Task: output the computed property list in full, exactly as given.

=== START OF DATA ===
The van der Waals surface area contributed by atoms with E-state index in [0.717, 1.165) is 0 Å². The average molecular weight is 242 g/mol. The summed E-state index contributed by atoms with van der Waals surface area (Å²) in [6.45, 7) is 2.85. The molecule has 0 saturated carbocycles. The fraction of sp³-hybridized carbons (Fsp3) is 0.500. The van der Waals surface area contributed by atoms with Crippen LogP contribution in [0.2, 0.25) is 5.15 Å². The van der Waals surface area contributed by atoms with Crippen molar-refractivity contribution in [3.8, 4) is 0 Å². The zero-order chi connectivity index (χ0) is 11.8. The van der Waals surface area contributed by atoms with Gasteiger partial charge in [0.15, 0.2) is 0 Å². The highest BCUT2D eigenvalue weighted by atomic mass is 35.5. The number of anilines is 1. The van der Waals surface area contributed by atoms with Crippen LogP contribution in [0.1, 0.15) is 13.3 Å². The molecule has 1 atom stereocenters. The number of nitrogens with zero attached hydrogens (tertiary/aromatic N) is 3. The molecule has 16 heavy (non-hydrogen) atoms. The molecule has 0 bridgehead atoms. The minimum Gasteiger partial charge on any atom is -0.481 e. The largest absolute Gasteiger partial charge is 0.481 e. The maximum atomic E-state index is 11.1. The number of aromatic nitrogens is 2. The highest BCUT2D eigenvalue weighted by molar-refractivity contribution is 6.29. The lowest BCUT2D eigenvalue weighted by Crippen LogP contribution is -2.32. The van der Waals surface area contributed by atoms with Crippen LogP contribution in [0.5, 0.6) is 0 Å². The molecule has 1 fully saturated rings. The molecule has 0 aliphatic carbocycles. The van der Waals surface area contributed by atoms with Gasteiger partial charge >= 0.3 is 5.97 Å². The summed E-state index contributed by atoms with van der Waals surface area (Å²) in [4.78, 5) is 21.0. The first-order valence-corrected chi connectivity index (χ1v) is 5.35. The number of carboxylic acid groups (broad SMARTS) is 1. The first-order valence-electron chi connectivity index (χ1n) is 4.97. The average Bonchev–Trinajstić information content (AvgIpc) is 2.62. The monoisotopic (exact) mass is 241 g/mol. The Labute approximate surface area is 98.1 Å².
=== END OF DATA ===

The van der Waals surface area contributed by atoms with E-state index in [0.717, 1.165) is 0 Å². The average molecular weight is 242 g/mol. The summed E-state index contributed by atoms with van der Waals surface area (Å²) in [6.45, 7) is 2.85. The molecule has 0 saturated carbocycles. The fraction of sp³-hybridized carbons (Fsp3) is 0.500. The van der Waals surface area contributed by atoms with Crippen LogP contribution in [0.2, 0.25) is 5.15 Å². The van der Waals surface area contributed by atoms with Crippen molar-refractivity contribution in [3.8, 4) is 0 Å². The zero-order chi connectivity index (χ0) is 11.8. The van der Waals surface area contributed by atoms with Gasteiger partial charge in [0.15, 0.2) is 0 Å². The highest BCUT2D eigenvalue weighted by atomic mass is 35.5. The number of anilines is 1. The van der Waals surface area contributed by atoms with Crippen LogP contribution in [0.1, 0.15) is 13.3 Å². The molecule has 1 atom stereocenters. The number of nitrogens with zero attached hydrogens (tertiary/aromatic N) is 3. The molecule has 16 heavy (non-hydrogen) atoms. The molecule has 0 bridgehead atoms. The minimum Gasteiger partial charge on any atom is -0.481 e. The largest absolute Gasteiger partial charge is 0.481 e. The maximum atomic E-state index is 11.1. The number of aromatic nitrogens is 2. The highest BCUT2D eigenvalue weighted by molar-refractivity contribution is 6.29. The lowest BCUT2D eigenvalue weighted by Crippen LogP contribution is -2.32. The van der Waals surface area contributed by atoms with Crippen LogP contribution in [0.5, 0.6) is 0 Å². The molecule has 1 fully saturated rings. The molecule has 0 aliphatic carbocycles. The van der Waals surface area contributed by atoms with Gasteiger partial charge >= 0.3 is 5.97 Å². The summed E-state index contributed by atoms with van der Waals surface area (Å²) in [4.78, 5) is 21.0. The first-order valence-corrected chi connectivity index (χ1v) is 5.35. The number of carboxylic acid groups (broad SMARTS) is 1. The first-order valence-electron chi connectivity index (χ1n) is 4.97. The average Bonchev–Trinajstić information content (AvgIpc) is 2.62. The monoisotopic (exact) mass is 241 g/mol. The Labute approximate surface area is 98.1 Å².